Being a Mudder℠ is all about taking on the obstacles in your life and the enormous sense of accomplishment that you feel when you overcome them.
A Tough Mudder will challenge you with wall climbs, mud crawls, and much, much more: rocks, roots, and adrenaline all add to the excitement. But all those tricky footfalls will also challenge your ankles to stand up—literally—and not roll over on you.
The best way to protect your ankles? Keep them strong and healthy with these tips.
Muscle cramps are every Mudders’ worst nightmare. You’re out there killing it, running through the muddy course, climbing up Mudderhorn, sliding under Tight Squeeze, and then wham-o! You feel that first twinge of a muscle seizing up and before you know it, you’re in a full-blown, swear-inducing, body-clutching cramp.
Massy Arias is a CELSIUS brand partner and certified personal trainer who says running the Lake Tahoe Tough Mudder was one of the most mentally and physically challenging things she’s ever done. The weather ranged from hot to freezing as she climbed the mountain, and she’s happy she pushed herself to the finish line.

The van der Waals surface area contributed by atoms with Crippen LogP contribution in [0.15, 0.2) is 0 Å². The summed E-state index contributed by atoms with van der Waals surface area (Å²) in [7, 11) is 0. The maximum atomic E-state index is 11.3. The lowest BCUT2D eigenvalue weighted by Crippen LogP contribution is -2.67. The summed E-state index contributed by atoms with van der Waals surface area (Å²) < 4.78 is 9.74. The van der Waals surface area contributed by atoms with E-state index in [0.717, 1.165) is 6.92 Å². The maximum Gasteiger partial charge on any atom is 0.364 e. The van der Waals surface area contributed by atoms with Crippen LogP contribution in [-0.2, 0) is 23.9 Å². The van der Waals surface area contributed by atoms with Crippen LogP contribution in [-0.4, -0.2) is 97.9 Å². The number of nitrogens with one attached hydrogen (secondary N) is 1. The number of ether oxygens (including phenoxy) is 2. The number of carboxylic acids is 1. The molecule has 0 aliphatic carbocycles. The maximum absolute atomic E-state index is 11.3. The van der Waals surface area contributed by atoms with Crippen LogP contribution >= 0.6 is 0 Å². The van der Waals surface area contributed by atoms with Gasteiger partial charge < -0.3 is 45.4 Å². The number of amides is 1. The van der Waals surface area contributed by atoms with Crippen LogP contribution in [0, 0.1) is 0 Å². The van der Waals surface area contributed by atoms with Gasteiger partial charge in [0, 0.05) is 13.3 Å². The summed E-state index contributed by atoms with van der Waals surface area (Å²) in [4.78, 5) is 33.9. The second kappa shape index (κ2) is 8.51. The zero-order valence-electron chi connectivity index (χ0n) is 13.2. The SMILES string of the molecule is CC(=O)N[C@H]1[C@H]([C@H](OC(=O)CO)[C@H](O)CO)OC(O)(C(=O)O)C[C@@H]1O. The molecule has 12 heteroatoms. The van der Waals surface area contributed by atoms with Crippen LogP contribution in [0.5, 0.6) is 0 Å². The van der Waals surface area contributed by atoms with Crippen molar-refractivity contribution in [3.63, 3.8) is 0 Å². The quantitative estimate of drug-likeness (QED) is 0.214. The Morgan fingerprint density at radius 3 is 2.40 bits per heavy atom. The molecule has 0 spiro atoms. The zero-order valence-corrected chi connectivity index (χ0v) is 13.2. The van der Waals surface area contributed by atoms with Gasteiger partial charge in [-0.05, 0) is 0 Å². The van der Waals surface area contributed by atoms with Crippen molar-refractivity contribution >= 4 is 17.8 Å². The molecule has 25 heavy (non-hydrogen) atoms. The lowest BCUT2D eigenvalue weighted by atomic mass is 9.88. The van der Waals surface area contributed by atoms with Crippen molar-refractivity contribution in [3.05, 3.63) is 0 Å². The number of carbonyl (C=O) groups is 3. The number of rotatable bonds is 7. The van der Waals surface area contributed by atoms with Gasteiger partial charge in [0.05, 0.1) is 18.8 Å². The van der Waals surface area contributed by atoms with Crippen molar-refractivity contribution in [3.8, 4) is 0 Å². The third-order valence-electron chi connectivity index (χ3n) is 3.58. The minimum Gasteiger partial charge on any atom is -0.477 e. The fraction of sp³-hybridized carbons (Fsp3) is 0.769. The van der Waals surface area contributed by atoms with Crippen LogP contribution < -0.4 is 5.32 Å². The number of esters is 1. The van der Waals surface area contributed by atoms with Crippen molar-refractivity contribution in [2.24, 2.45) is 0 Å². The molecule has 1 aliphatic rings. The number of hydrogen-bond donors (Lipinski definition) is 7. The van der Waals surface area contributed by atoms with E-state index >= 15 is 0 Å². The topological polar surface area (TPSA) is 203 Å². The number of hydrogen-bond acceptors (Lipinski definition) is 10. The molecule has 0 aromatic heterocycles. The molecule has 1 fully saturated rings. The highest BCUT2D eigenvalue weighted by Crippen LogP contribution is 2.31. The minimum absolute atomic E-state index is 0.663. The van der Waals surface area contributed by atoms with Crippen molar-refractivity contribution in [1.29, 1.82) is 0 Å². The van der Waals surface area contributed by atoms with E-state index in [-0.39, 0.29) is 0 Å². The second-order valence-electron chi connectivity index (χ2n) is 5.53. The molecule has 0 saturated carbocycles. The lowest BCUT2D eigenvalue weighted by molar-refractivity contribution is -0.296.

It’s hot out there, and there’s nothing quite like a refreshing dip in the pool, the ocean, or even an alpine stream for lowering your core temperature. But what about getting really cool by taking an ice bath or spending a few minutes in a cryotherapy chamber? Some athletes are devoted to ice baths, touting enhanced muscle recovery and decreased soreness after hard efforts. Scientists, on the other hand, are a little more skeptical.
Dirty-mouthed Mudders finish first. Really. Research proves, and experts laud, the benefits of a good ‘ole expletive. Don’t believe us? Here three ways swearing can help you get through event day.
Blisters, rips and calluses are par for the course when weightlifting is part of your Tough Mudder training. Here's how to care for your hardworking hands.
See how well your workouts are working for you and kickoff spring training with this ass-kicking benchmark workout.
It’s one thing to know how to do a pull-up—it’s another thing to actually be able to do one. These 9 exercises can help get you above the bar.